The investigation, remediation, and site close-out activities were compressed into one field deployment that lasted several days. The work resulted in a very precise removal of contaminated material, providing the site owner with significant disposal cost savings by minimizing waste streams. The project team estimates that the use of real-time measurement techniques resulted in an analytical cost savings of more than 50%.

Characterizing a Complex TCE Groundwater Plume, Eliminating Suspected Source Areas, and Reducing Investigation Costs for a RCRA RFI at Shaw AFB, SC (U.S. Air Force Lead)

Overall, using the Triad Approach resulted in about $80K in direct cost reductions and an estimated $450 K in cost avoidance. Time savings was estimated to be approximately two years.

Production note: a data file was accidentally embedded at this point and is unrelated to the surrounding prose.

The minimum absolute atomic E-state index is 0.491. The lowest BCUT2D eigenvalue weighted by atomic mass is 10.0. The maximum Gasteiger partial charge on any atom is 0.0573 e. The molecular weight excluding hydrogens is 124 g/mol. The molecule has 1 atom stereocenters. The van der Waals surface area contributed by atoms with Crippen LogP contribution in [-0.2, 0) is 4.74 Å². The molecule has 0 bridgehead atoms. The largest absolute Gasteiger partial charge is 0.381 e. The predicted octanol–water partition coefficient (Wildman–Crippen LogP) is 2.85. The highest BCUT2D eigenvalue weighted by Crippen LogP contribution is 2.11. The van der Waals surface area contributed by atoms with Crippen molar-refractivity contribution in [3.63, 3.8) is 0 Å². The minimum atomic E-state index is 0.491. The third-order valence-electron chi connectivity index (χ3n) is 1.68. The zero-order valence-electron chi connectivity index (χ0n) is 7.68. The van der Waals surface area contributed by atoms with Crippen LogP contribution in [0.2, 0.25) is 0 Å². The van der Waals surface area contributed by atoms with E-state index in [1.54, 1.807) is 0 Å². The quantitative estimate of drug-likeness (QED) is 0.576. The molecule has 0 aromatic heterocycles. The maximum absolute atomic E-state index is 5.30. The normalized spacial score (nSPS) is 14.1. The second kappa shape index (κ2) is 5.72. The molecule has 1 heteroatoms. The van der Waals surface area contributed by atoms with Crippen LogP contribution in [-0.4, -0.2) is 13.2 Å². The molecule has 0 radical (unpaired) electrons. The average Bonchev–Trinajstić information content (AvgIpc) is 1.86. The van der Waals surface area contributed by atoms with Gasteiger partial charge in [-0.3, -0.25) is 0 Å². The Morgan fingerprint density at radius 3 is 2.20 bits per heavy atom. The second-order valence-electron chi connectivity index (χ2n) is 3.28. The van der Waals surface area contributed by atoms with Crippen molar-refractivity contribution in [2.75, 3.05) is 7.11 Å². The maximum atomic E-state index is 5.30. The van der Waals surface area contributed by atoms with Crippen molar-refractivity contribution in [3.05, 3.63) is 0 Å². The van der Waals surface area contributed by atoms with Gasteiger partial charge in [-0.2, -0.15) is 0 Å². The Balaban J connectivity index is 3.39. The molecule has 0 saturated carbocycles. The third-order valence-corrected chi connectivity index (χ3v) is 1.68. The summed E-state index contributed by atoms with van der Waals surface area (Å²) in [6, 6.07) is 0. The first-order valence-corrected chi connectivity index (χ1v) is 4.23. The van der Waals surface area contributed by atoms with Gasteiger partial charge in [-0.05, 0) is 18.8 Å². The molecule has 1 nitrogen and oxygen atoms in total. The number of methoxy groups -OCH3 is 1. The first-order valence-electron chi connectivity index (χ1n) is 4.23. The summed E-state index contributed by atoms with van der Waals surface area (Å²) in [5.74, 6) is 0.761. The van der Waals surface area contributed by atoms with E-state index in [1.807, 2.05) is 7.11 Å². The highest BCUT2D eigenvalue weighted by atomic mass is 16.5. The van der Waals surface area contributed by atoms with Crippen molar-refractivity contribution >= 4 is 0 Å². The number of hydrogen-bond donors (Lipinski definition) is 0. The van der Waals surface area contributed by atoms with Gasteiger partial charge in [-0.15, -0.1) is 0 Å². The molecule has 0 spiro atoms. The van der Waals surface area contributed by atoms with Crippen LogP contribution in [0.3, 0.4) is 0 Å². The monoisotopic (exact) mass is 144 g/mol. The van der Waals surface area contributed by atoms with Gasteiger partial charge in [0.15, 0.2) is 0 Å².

Consolidation of Multiple Sites for Excavation and Thermal Treatment of PCB Contaminated Soil at Naval Air Station Barbers Point, Oahu, Hawaii (U.S. Navy Lead)

The Navy estimated an analytical savings of $165,000 using the DOE's efficient hexagonal grid sampling system.

Savings for thermal treatment at former NAS Barbers Point versus off site transport and disposal were estimated at $24 million.

More than 44,500 cy of contaminated soil from 82 sites was excavated, treated, and placed back on site as clean fill in less than 2 years.

A consolidated remediation verification report (RVR) for most sites associated with thermal treatment of PCB-contaminated soil and concrete is being developed. The report consolidates information from seven previously prepared RVRs, resulting in time and cost savings to the Navy.